I don't need someone to preside over my viewing and listening habits and I resent the fact that there is a small minority in this country who see something they don't like and feel the need to force that opinion on the rest of us. I don't agree that these things receiving FCC fines are "indecent" and "immoral" and whatever other words are being attached to them, and millions of people in this country feel the same way.
People with a voice need to start fighting back. It's no longer about Janet Jackson or Howard Stern and it never was, although it has taken quite a while and quite a few more FCC rulings and finings for people to realize that. It is about a group of people deciding what you can and can't do, about a group of people complaining to Big Brother that they didn't like something they saw, so none of us should be able to see it.
You don't have to like Howard Stern's words or Janet Jackson's breast or racy Monday Night Football intros. You don't have to like nudity or curse words or violence. You don't have to like any of those things and, quite frankly, I don't care if you do or don't. But you should like the country, you should like freedom of speech, you should like the First Amendment. And you shouldn't like the fact that those values are being pissed on because the members of some commission somehow got the power to do so.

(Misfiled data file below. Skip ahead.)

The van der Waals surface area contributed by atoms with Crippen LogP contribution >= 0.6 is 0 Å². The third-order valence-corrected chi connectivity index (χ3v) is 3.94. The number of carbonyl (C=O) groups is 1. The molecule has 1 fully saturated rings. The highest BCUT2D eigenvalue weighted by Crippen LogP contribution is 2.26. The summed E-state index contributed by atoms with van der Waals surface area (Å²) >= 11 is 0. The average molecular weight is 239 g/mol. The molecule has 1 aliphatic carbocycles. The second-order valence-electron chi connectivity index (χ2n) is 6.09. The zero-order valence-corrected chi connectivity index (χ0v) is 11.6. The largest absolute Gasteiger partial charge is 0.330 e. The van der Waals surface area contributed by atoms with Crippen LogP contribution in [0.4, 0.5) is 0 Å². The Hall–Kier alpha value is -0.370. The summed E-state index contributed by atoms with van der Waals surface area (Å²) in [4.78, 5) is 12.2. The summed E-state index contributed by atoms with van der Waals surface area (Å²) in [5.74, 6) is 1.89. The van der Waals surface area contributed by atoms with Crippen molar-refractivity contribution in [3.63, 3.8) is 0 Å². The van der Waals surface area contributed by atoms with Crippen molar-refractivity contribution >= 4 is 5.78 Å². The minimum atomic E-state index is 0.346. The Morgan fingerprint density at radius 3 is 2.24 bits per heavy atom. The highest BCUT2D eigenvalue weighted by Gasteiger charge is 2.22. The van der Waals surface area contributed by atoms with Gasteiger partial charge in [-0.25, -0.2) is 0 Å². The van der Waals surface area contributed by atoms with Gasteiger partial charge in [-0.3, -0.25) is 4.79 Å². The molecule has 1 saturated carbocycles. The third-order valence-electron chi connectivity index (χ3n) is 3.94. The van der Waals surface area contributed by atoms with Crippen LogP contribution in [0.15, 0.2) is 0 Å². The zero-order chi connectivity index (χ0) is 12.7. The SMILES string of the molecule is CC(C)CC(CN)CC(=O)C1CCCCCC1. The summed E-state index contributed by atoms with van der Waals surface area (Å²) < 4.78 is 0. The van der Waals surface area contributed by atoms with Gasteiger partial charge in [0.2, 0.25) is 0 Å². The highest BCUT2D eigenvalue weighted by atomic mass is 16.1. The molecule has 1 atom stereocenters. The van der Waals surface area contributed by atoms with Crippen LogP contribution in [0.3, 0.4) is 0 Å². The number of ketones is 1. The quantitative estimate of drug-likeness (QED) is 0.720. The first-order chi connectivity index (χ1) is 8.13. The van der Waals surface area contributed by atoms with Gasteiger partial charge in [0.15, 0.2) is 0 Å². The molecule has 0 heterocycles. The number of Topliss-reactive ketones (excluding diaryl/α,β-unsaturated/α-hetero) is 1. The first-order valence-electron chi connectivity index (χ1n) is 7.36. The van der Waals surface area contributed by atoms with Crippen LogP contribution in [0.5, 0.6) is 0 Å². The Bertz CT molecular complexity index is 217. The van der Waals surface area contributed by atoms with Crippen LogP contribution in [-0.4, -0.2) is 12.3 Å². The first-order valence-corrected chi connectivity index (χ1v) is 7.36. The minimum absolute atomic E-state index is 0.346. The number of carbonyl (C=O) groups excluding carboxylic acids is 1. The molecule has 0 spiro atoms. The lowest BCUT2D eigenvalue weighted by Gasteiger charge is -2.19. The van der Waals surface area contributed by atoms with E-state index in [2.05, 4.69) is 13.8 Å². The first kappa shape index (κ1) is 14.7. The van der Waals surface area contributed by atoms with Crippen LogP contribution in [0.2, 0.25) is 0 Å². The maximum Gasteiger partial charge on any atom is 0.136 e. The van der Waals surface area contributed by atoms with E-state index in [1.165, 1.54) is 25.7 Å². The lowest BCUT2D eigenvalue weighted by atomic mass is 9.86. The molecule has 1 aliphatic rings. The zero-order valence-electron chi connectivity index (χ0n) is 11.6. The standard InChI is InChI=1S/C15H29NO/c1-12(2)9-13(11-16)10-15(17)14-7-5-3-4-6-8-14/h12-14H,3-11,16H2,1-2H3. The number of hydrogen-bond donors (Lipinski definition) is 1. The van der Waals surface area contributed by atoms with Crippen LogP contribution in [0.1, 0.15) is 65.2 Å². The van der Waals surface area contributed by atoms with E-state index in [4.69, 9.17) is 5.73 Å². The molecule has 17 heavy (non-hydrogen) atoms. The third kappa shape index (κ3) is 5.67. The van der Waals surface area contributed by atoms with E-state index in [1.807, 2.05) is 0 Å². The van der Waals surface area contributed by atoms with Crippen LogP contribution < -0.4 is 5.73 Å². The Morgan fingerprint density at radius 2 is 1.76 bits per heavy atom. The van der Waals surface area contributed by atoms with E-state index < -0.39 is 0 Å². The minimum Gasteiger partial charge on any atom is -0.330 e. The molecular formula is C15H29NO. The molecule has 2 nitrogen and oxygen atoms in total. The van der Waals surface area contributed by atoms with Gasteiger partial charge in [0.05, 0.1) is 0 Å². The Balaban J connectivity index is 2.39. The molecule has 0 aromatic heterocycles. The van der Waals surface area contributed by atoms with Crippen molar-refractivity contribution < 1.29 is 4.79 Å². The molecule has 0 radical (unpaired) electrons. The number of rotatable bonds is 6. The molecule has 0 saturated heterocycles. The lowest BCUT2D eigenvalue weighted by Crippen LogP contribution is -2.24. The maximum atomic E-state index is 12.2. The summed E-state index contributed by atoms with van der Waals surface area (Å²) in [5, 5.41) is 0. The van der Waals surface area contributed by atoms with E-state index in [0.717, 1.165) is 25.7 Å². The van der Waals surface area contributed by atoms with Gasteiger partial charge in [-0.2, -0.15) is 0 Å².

Today at The Hardball Times:
- Strike Zone Dominance in Context (Dazzy and Pedro!) (by Steve Treder)
Thursday, November 18, 2004
Fantasy UpdatesNo, not that kind of fantasy update. That one still involves Jessica Alba and Elisha Cuthbert wearing nothing but high heels and Johan Santana jerseys. I'm talking about fantasy sports, silly.
I say all these nice things about him today because I feel horrible for what I've done to him over the past few weeks. You see, Vinay is in both of my Diamond-Mind baseball keeper leagues and is also in the BTF fantasy football league with me. And over the course of the last month or so, I have beaten him in all three leagues.